Although an inactivated whole-virus vaccine is available, its efficacy is highly variable and often low after three doses5. The vaccine is not available in the UK, and the WSAVA guidelines advise against its use as it can later prevent diagnosis of FIV associated disease by ELISA or immunoblot. One of the major obstacles to vaccine design is the massive genomic variability between FIV strains. It is unlikely that any effective FIV vaccine will appear on the market for several years2.
The long-term prognosis for FIV-infected cats is guarded, but some cats will survive for many years following diagnosis. A cat should therefore never be euthanased based on a positive test result for FIV4. Around 20% of affected cats die within the first two years after diagnosis; this equates to a 20% mortality rate in the first 4.5-6 years after the estimated time of infectionfmc. In general, the more chronic and severe the clinical signs, the worse the prognosis is. The duration of the asymptomatic period following FIV infection varies with the infecting strain and cannot be predicted. However, cats affected at a younger age are more likely to progress to an immunodeficient state4.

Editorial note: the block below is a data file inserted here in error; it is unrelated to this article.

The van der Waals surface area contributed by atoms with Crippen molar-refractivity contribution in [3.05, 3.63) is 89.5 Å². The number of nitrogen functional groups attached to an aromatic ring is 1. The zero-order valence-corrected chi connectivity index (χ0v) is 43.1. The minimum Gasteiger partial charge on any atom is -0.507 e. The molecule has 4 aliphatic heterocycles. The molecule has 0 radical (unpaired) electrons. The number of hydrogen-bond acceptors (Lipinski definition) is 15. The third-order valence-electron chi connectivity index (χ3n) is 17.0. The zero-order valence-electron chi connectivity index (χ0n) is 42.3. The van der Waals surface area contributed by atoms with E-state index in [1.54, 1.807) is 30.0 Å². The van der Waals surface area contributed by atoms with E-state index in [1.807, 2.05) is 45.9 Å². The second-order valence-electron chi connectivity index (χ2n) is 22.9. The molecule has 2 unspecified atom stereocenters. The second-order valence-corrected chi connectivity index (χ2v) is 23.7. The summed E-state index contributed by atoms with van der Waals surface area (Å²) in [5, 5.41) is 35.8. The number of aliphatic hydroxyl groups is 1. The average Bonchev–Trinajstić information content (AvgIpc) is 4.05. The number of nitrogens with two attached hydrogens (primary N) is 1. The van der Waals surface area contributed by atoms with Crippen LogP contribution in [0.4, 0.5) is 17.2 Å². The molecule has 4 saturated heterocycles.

|Feline Immunodeficiency Virus Learning Resources|
To reach the Vetstream content, please select
|Canis, Felis, Lapis or Equis|
Search for recent publications via CAB Abstract
(CABI log in required)
|Feline Immunodeficiency Virus publications since 2000|
- Wise, D J and Carter, G R (2005) A Concise Review of Veterinary Virology, IVIS.
- Caney, S (2000) Feline immnunodeficiency virus: an update. In Practice, 22(5), 255-260.
- Johnson, C M (2005) Transmission of Feline Immunodeficiency Virus. Proceedings of the 56th Annual Meeting of the American College of Veterinary Pathologists and 40th Annual Meeting of the American Society for Veterinary Clinical Pathology.
- The European Advisory Board on Cat Diseases (2008) Feline Immunodeficiency Virus. Guidelines of Feline infectious Diseases.
- Tilley, L P and Smith, F W K (2004) The 5-minute Veterinary Consult (Fourth Edition),Blackwell.
- Rand, J (2006) Problem-based feline medicine, Elsevier Health Sciences.
- Merck & Co (2008) The Merck Veterinary Manual (Eight Edition), Merial.
- Morrision, W B (2002) Cancer in dogs and cats: medical and surgical management, Teton NewMedia.
|This article has been peer reviewed but is awaiting expert review. If you would like to help with this, please see more information about expert reviewing.|
|WikiVet® Introduction - Help WikiVet - Report a Problem|